Credit hours:

Course Summary

**This is part 2 of a 2 part series. Please complete "Improving the Child Welfare System: Part 1" prior to this course.** The Family First Prevention Services Act of 2018 (aka Family First) transforms federal child welfare financing streams to allow funding for services to families whose children may be at risk of entering foster care. It includes the most significant changes to federal child welfare finance structures since the establishment of the Title IV-E entitlement in 1980. The law aims to prevent unnecessary removal of children from their families by allowing federal funding for mental health services, substance use treatment, and in-home parenting skills training. Further, the law attempts to improve the well-being of children in foster care by discontinuing federal reimbursement when a child's placement in a congregate care setting is unnecessary. The law also provides for increased support for young people as they transition from foster care to adulthood. This two part training explains key provisions within the Family First Act in order to provide a broader understanding of the Family First Act and how it impacts both the child welfare and foster care systems. While Part 1 provides a more general overview, Part 2 places special emphasis on “prevention.”

In this course, you can expect to learn:

  • A broader understanding of prevention services as they relate to The Family First Prevention Services Act 

Step 1

Preventing Unnecessary Removal of Children From Their Families - Watch this webinar on prevention hosted by The National Foster Care Youth and Alumni Policy Council (NFCYAPC). Hear first-hand from young people who experienced foster care, and learn ways to improve child welfare practice and policy. This webinar includes recommendations on implementation of the Family First Prevention Services Act, as well as moving our Child Welfare System into the 21st Century. View the statement and detailed recommendations in PDF format here.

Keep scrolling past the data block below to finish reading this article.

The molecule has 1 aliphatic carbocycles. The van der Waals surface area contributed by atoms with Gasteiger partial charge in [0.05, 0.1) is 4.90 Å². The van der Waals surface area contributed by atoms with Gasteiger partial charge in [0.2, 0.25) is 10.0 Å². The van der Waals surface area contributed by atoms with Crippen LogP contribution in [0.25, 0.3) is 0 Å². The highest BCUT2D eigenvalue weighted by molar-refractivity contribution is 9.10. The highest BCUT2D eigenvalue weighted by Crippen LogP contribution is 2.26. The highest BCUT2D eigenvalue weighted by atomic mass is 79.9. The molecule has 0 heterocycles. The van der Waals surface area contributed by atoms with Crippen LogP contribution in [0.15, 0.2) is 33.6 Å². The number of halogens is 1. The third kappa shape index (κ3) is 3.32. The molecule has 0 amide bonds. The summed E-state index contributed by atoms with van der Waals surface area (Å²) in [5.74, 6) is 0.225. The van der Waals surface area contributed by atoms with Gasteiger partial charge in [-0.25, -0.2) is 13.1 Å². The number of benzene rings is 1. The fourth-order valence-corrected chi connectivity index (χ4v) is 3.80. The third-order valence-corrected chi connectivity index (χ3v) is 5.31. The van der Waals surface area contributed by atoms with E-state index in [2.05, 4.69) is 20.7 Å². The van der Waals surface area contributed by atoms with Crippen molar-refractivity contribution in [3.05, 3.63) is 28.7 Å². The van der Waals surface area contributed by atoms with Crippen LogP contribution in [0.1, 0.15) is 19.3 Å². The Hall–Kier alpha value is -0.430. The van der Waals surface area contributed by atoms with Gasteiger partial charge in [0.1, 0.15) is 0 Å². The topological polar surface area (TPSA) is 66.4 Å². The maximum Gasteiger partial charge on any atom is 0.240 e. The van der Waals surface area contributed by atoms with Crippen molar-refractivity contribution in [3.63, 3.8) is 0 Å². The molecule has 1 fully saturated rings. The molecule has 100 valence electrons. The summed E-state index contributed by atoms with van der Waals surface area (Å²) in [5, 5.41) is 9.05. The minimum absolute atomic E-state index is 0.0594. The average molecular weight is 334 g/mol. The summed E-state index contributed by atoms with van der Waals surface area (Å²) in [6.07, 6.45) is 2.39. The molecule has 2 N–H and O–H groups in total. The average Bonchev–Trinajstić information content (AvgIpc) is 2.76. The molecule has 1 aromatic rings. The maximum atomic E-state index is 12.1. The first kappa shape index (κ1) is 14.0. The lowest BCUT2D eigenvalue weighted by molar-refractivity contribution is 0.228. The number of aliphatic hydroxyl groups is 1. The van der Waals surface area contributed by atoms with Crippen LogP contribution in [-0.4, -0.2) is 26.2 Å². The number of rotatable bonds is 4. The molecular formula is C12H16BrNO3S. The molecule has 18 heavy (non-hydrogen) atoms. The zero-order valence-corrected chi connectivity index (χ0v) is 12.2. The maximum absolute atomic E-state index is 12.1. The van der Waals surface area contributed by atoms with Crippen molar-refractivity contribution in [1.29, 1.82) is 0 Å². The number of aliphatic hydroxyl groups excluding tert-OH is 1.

*The National Foster Care Youth & Alumni Policy Council convenes to provide federal stakeholders with relevant and timely information regarding policies and procedures that impact children and families throughout the country. The Council represents a collective viewpoint of youth and alumni who have personal/lived experience in the foster care system. The Council advises by:

Step 2 

The Family First Act and Mental Health Services - The passage of the Family First Prevention Services Act of 2018 now provides states, tribes, and territories with the option to use federal child welfare funds for prevention activities, including mental health services. These services can be provided to children at imminent risk of placement into foster care, pregnant or parenting youth in foster care, and parents and/or relative caregivers of children at imminent risk. As mental health services are being implemented across the country, it is critical for leaders to consider the perspectives of individuals who have first-hand experience with the child welfare system. Read the following perspective papers from Family Voices United and see how people with lived experience in the child welfare system responded to the following questions: 

  1. “Would mental health services have helped your family stay together, or shortened time in the child welfare system?” - paper here (2019)
  2. “Sometimes a parent's mental or behavioral health (including addiction) leads to a child entering foster care. What specific type of supportive services could be provided to families to better help them remain together?”-- paper here (2021)

*(Optional) The Family Voices United (FVU) campaign brings together the voices of young people, birth parents, and relative caregivers with lived experience in the child welfare system to drive change in foster care. Learn more about FVU here.